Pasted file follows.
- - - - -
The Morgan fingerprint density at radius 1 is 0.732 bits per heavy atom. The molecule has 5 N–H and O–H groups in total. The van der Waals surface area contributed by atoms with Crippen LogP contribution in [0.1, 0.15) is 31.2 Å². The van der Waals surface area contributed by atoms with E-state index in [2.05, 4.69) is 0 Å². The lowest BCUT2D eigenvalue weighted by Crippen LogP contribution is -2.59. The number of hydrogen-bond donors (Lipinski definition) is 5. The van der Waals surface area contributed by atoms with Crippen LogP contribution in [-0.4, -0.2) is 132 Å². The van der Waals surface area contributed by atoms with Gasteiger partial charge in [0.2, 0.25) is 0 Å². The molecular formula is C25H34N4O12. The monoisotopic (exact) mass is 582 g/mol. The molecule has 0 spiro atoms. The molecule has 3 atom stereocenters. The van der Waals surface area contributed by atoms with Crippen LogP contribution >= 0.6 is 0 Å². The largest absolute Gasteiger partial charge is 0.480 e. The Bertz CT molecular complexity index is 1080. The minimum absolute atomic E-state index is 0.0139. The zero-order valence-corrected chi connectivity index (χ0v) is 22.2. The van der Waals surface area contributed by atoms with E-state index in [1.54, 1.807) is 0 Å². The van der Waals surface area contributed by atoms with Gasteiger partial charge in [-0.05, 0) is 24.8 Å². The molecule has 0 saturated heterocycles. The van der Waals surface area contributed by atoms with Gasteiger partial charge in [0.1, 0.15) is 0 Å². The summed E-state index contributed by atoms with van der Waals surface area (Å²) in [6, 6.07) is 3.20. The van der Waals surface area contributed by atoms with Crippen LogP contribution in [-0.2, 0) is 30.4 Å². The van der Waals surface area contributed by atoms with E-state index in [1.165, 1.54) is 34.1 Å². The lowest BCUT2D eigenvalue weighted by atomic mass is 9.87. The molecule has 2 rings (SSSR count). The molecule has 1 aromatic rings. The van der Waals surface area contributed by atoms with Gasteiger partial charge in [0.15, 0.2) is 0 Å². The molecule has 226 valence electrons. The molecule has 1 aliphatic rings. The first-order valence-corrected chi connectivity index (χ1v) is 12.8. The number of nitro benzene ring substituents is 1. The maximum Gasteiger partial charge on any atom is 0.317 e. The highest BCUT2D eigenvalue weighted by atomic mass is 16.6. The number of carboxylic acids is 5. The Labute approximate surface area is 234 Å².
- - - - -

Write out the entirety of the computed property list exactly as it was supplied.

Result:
The Morgan fingerprint density at radius 1 is 0.732 bits per heavy atom. The molecule has 5 N–H and O–H groups in total. The van der Waals surface area contributed by atoms with Crippen LogP contribution in [0.1, 0.15) is 31.2 Å². The van der Waals surface area contributed by atoms with E-state index in [2.05, 4.69) is 0 Å². The lowest BCUT2D eigenvalue weighted by Crippen LogP contribution is -2.59. The number of hydrogen-bond donors (Lipinski definition) is 5. The van der Waals surface area contributed by atoms with Crippen LogP contribution in [-0.4, -0.2) is 132 Å². The van der Waals surface area contributed by atoms with Gasteiger partial charge in [0.2, 0.25) is 0 Å². The molecular formula is C25H34N4O12. The monoisotopic (exact) mass is 582 g/mol. The molecule has 0 spiro atoms. The molecule has 3 atom stereocenters. The van der Waals surface area contributed by atoms with Crippen LogP contribution >= 0.6 is 0 Å². The largest absolute Gasteiger partial charge is 0.480 e. The Bertz CT molecular complexity index is 1080. The minimum absolute atomic E-state index is 0.0139. The zero-order valence-corrected chi connectivity index (χ0v) is 22.2. The van der Waals surface area contributed by atoms with E-state index in [1.54, 1.807) is 0 Å². The van der Waals surface area contributed by atoms with Gasteiger partial charge in [-0.05, 0) is 24.8 Å². The molecule has 0 saturated heterocycles. The van der Waals surface area contributed by atoms with Gasteiger partial charge in [0.1, 0.15) is 0 Å². The summed E-state index contributed by atoms with van der Waals surface area (Å²) in [6, 6.07) is 3.20. The van der Waals surface area contributed by atoms with Crippen LogP contribution in [-0.2, 0) is 30.4 Å². The van der Waals surface area contributed by atoms with E-state index in [1.165, 1.54) is 34.1 Å². The lowest BCUT2D eigenvalue weighted by atomic mass is 9.87. The molecule has 2 rings (SSSR count). The molecule has 1 aromatic rings. The van der Waals surface area contributed by atoms with Gasteiger partial charge in [0.15, 0.2) is 0 Å². The molecule has 226 valence electrons. The molecule has 1 aliphatic rings. The first-order valence-corrected chi connectivity index (χ1v) is 12.8. The number of nitro benzene ring substituents is 1. The maximum Gasteiger partial charge on any atom is 0.317 e. The highest BCUT2D eigenvalue weighted by atomic mass is 16.6. The number of carboxylic acids is 5. The Labute approximate surface area is 234 Å².